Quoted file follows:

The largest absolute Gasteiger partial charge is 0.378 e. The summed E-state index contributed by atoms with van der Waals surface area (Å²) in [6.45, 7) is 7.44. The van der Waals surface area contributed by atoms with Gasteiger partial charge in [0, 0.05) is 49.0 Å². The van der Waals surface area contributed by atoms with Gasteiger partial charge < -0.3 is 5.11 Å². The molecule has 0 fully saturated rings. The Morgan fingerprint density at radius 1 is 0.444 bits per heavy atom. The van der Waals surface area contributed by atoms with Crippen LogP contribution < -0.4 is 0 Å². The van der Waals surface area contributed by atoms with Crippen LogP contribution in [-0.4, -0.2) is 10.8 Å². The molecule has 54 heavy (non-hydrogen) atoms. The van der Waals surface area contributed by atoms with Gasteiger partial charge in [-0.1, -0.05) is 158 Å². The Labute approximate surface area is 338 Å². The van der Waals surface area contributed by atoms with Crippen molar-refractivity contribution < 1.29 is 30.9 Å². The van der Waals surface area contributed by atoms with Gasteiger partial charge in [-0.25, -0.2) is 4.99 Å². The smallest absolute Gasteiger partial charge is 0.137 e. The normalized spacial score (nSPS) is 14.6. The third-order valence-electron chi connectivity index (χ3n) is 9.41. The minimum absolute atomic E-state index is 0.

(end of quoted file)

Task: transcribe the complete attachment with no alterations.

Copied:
The largest absolute Gasteiger partial charge is 0.378 e. The summed E-state index contributed by atoms with van der Waals surface area (Å²) in [6.45, 7) is 7.44. The van der Waals surface area contributed by atoms with Gasteiger partial charge in [0, 0.05) is 49.0 Å². The van der Waals surface area contributed by atoms with Gasteiger partial charge < -0.3 is 5.11 Å². The molecule has 0 fully saturated rings. The Morgan fingerprint density at radius 1 is 0.444 bits per heavy atom. The van der Waals surface area contributed by atoms with Crippen LogP contribution < -0.4 is 0 Å². The van der Waals surface area contributed by atoms with Crippen LogP contribution in [-0.4, -0.2) is 10.8 Å². The molecule has 54 heavy (non-hydrogen) atoms. The van der Waals surface area contributed by atoms with Gasteiger partial charge in [-0.1, -0.05) is 158 Å². The Labute approximate surface area is 338 Å². The van der Waals surface area contributed by atoms with Crippen molar-refractivity contribution < 1.29 is 30.9 Å². The van der Waals surface area contributed by atoms with Gasteiger partial charge in [-0.25, -0.2) is 4.99 Å². The smallest absolute Gasteiger partial charge is 0.137 e. The normalized spacial score (nSPS) is 14.6. The third-order valence-electron chi connectivity index (χ3n) is 9.41. The minimum absolute atomic E-state index is 0.